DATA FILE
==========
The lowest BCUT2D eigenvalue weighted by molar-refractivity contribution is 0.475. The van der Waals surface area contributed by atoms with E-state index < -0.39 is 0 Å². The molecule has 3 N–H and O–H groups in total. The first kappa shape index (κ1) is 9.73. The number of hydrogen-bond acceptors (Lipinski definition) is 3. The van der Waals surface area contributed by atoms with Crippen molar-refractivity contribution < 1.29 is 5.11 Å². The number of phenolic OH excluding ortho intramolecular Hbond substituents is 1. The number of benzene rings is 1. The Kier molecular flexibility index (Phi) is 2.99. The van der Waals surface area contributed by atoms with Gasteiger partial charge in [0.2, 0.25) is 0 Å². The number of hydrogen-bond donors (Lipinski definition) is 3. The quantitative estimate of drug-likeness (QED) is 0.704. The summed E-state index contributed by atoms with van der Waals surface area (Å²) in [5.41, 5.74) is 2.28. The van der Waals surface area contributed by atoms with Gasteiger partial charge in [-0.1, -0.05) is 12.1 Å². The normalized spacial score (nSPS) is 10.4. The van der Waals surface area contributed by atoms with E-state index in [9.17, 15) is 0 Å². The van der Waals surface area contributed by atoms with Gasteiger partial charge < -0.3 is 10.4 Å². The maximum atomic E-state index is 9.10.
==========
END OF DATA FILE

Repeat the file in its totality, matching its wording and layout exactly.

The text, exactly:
The lowest BCUT2D eigenvalue weighted by molar-refractivity contribution is 0.475. The van der Waals surface area contributed by atoms with E-state index < -0.39 is 0 Å². The molecule has 3 N–H and O–H groups in total. The first kappa shape index (κ1) is 9.73. The number of hydrogen-bond acceptors (Lipinski definition) is 3. The van der Waals surface area contributed by atoms with Crippen molar-refractivity contribution < 1.29 is 5.11 Å². The number of phenolic OH excluding ortho intramolecular Hbond substituents is 1. The number of benzene rings is 1. The Kier molecular flexibility index (Phi) is 2.99. The van der Waals surface area contributed by atoms with Gasteiger partial charge in [0.2, 0.25) is 0 Å². The number of hydrogen-bond donors (Lipinski definition) is 3. The quantitative estimate of drug-likeness (QED) is 0.704. The summed E-state index contributed by atoms with van der Waals surface area (Å²) in [5.41, 5.74) is 2.28. The van der Waals surface area contributed by atoms with Gasteiger partial charge in [-0.1, -0.05) is 12.1 Å². The normalized spacial score (nSPS) is 10.4. The van der Waals surface area contributed by atoms with E-state index in [9.17, 15) is 0 Å². The van der Waals surface area contributed by atoms with Gasteiger partial charge < -0.3 is 10.4 Å². The maximum atomic E-state index is 9.10.